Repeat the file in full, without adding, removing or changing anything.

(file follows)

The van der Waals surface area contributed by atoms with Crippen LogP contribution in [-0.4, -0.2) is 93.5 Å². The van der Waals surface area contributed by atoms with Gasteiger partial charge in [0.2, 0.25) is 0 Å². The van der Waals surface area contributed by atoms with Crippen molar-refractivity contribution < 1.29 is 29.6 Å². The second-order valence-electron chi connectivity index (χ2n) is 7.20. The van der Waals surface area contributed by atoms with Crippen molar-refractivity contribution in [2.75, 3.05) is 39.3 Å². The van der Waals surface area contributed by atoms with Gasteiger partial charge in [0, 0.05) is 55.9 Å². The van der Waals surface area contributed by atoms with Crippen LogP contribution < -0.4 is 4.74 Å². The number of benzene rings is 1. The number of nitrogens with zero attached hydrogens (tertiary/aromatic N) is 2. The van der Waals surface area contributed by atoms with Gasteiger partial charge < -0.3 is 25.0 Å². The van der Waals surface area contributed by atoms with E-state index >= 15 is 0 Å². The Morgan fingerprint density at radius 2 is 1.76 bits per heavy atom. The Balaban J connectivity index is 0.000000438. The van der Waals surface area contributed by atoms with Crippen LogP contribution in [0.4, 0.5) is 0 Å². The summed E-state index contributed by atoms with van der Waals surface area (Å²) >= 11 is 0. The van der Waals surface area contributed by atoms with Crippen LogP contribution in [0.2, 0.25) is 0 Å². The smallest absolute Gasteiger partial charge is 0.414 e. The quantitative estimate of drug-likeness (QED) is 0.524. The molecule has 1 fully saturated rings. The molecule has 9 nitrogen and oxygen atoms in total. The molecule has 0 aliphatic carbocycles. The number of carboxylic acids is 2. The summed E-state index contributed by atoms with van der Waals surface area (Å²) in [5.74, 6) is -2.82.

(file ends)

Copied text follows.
The van der Waals surface area contributed by atoms with Crippen LogP contribution in [-0.4, -0.2) is 93.5 Å². The van der Waals surface area contributed by atoms with Gasteiger partial charge in [0.2, 0.25) is 0 Å². The van der Waals surface area contributed by atoms with Crippen molar-refractivity contribution < 1.29 is 29.6 Å². The second-order valence-electron chi connectivity index (χ2n) is 7.20. The van der Waals surface area contributed by atoms with Crippen molar-refractivity contribution in [2.75, 3.05) is 39.3 Å². The van der Waals surface area contributed by atoms with Gasteiger partial charge in [0, 0.05) is 55.9 Å². The van der Waals surface area contributed by atoms with Crippen LogP contribution < -0.4 is 4.74 Å². The number of benzene rings is 1. The number of nitrogens with zero attached hydrogens (tertiary/aromatic N) is 2. The van der Waals surface area contributed by atoms with Gasteiger partial charge < -0.3 is 25.0 Å². The van der Waals surface area contributed by atoms with E-state index >= 15 is 0 Å². The Morgan fingerprint density at radius 2 is 1.76 bits per heavy atom. The Balaban J connectivity index is 0.000000438. The van der Waals surface area contributed by atoms with Crippen LogP contribution in [0.4, 0.5) is 0 Å². The summed E-state index contributed by atoms with van der Waals surface area (Å²) >= 11 is 0. The van der Waals surface area contributed by atoms with Crippen LogP contribution in [0.2, 0.25) is 0 Å². The smallest absolute Gasteiger partial charge is 0.414 e. The quantitative estimate of drug-likeness (QED) is 0.524. The molecule has 1 fully saturated rings. The molecule has 9 nitrogen and oxygen atoms in total. The molecule has 0 aliphatic carbocycles. The number of carboxylic acids is 2. The summed E-state index contributed by atoms with van der Waals surface area (Å²) in [5.74, 6) is -2.82.